To an extent, domestic chickens’ DNA also differs from that of feral chickens and their wild ancestors. Scientists have found that Kauai, Hawaii’s flourishing wild chicken flocks have retained domestic traits that serve them, such as faster growth rates. But gene variants linked to broodiness trace back to red jungle fowl. Domestic poultry have been bred to leave their eggs in the nest for easy collecting, while red jungle fowl would sit on eggs to protect their young. The wild chickens weigh less, too, which makes them agile—a protection in the wild.

feral chicken
Think Yuba Sutter First/Facebook

Where To Find Help For Dealing With Wild Chickens

If you’re concerned about feral chickens and want to get rid of them, researching the laws in your area should be your first step. On Kauai, for instance, feral chickens with their red jungle fowl ancestry enjoy protection in natural preserves, so they can’t legally be captured or killed in those places. However, protection doesn’t extend to private property and developed areas where, according to a State of Hawaii website, they’re considered “free-flying domestic chickens.”

Wildlife Department

Residents often capture and kill feral chickens for the dinner table—the Division of Forestry and Wildlife will even loan out traps. If feral chickens are a problem in your area, check with your state, city and county offices for available assistance.

Animal Control Services

Check with your local animal control services for help, too. In New Orleans, animal control routinely captures wild chickens when residents complain. They can also offer advice or provide other information.

Online Forums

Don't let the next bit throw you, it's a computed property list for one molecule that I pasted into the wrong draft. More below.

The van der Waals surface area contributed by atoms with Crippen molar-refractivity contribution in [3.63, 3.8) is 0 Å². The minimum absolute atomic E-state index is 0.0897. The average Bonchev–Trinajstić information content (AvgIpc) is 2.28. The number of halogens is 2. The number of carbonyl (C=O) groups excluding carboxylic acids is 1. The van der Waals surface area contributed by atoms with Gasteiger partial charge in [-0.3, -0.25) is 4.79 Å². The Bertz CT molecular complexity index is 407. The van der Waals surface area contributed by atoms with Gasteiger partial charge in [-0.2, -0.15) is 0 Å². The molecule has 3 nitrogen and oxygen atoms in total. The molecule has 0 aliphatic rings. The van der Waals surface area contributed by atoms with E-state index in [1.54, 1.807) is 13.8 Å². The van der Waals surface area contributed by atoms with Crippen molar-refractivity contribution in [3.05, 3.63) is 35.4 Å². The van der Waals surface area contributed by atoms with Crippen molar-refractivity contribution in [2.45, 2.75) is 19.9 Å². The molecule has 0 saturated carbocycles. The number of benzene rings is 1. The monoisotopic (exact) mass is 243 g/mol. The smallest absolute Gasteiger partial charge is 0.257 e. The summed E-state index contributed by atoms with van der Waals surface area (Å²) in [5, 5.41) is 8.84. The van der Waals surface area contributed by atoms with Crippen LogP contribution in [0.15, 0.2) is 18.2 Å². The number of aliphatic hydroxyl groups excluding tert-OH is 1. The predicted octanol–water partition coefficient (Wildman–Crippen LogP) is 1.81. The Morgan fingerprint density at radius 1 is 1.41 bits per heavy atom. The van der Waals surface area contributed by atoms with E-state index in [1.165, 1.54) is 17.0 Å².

Online forums for chicken keepers can also be a good resource. People discuss trapping the wild chickens using oatmeal or other treats. Some forum talkers laud feral chickens’ ability to survive harsh conditions without human help, and speculate their resilient genes might be helpful if bred with domestic fowl. Keepers in online discussions hatch plans to gather the eggs of feral chickens and place them under a broody domestic hen—thereby domesticating the wild hatchlings they’ve snatched.

feral chicken
omgponies2/Flickr

Catching A Feral Chicken

To catch a feral chicken yourself, an online search for “how-to trap wild chickens” nets abundant discussions, trap building guides and lots of chicken-chasing videos. Some people use large nets, corner them or lure them into domestic coops.

Because feral chickens are agile, they can be difficult to catch. Here are a few tips to trap them:

  • Get acquainted with the feral chickens’ habits; know where they forage.
  • Lure them with meal worms, corn, oatmeal, bread or commercial scratch.
  • Use food, but don’t set traps at first.
  • Set traps once wild chickens become accustomed to them.
  • Feeding feral chickens and staying nearby may make them less flighty, which is helpful when you’re ready to make a capturing attempt.

Once trapped, you can take the feral chicken to animal control. Relocating wild chickens, even far away, just makes them a problem for someone else.
You might also look for activist groups in your area that will work to re-home wild chickens. Some groups believe feral chickens are on the increase due to the rise of backyard chicken keeping and irresponsible keepers.

Again, be sure to check with your city, county, and state offices for information about the laws governing your particular area. Don’t inadvertently break laws or you’ll find yourself with egg on your face—and a fine that impacts your wallet.